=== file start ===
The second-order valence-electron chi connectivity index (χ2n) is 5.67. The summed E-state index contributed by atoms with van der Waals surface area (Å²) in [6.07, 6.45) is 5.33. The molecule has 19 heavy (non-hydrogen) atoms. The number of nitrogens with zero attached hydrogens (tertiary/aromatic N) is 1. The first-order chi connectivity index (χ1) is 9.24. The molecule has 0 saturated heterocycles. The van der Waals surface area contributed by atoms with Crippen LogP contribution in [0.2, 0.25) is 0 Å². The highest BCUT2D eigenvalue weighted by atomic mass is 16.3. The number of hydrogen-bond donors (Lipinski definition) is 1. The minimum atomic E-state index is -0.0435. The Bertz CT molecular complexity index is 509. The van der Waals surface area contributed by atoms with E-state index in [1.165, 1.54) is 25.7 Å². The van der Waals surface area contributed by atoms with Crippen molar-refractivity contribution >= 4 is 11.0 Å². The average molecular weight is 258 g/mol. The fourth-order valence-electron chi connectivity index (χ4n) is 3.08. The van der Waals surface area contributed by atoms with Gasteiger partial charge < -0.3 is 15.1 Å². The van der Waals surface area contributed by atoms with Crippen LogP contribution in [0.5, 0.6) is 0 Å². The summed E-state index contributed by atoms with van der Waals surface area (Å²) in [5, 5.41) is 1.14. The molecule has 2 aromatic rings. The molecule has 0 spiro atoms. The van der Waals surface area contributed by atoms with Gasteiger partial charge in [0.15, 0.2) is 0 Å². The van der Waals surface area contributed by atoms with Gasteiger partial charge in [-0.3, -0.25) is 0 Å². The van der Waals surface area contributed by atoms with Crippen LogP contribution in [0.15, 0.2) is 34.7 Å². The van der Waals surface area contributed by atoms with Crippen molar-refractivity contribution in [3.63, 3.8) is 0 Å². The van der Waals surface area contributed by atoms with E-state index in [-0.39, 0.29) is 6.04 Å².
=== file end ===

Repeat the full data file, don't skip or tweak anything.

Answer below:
The second-order valence-electron chi connectivity index (χ2n) is 5.67. The summed E-state index contributed by atoms with van der Waals surface area (Å²) in [6.07, 6.45) is 5.33. The molecule has 19 heavy (non-hydrogen) atoms. The number of nitrogens with zero attached hydrogens (tertiary/aromatic N) is 1. The first-order chi connectivity index (χ1) is 9.24. The molecule has 0 saturated heterocycles. The van der Waals surface area contributed by atoms with Crippen LogP contribution in [0.2, 0.25) is 0 Å². The highest BCUT2D eigenvalue weighted by atomic mass is 16.3. The number of hydrogen-bond donors (Lipinski definition) is 1. The minimum atomic E-state index is -0.0435. The Bertz CT molecular complexity index is 509. The van der Waals surface area contributed by atoms with E-state index in [1.165, 1.54) is 25.7 Å². The van der Waals surface area contributed by atoms with Crippen molar-refractivity contribution >= 4 is 11.0 Å². The average molecular weight is 258 g/mol. The fourth-order valence-electron chi connectivity index (χ4n) is 3.08. The van der Waals surface area contributed by atoms with Gasteiger partial charge < -0.3 is 15.1 Å². The van der Waals surface area contributed by atoms with Crippen LogP contribution in [0.5, 0.6) is 0 Å². The summed E-state index contributed by atoms with van der Waals surface area (Å²) in [5, 5.41) is 1.14. The molecule has 2 aromatic rings. The molecule has 0 spiro atoms. The van der Waals surface area contributed by atoms with Gasteiger partial charge in [0.15, 0.2) is 0 Å². The van der Waals surface area contributed by atoms with Gasteiger partial charge in [-0.3, -0.25) is 0 Å². The van der Waals surface area contributed by atoms with Crippen LogP contribution in [0.15, 0.2) is 34.7 Å². The van der Waals surface area contributed by atoms with Crippen molar-refractivity contribution in [3.63, 3.8) is 0 Å². The van der Waals surface area contributed by atoms with E-state index in [-0.39, 0.29) is 6.04 Å².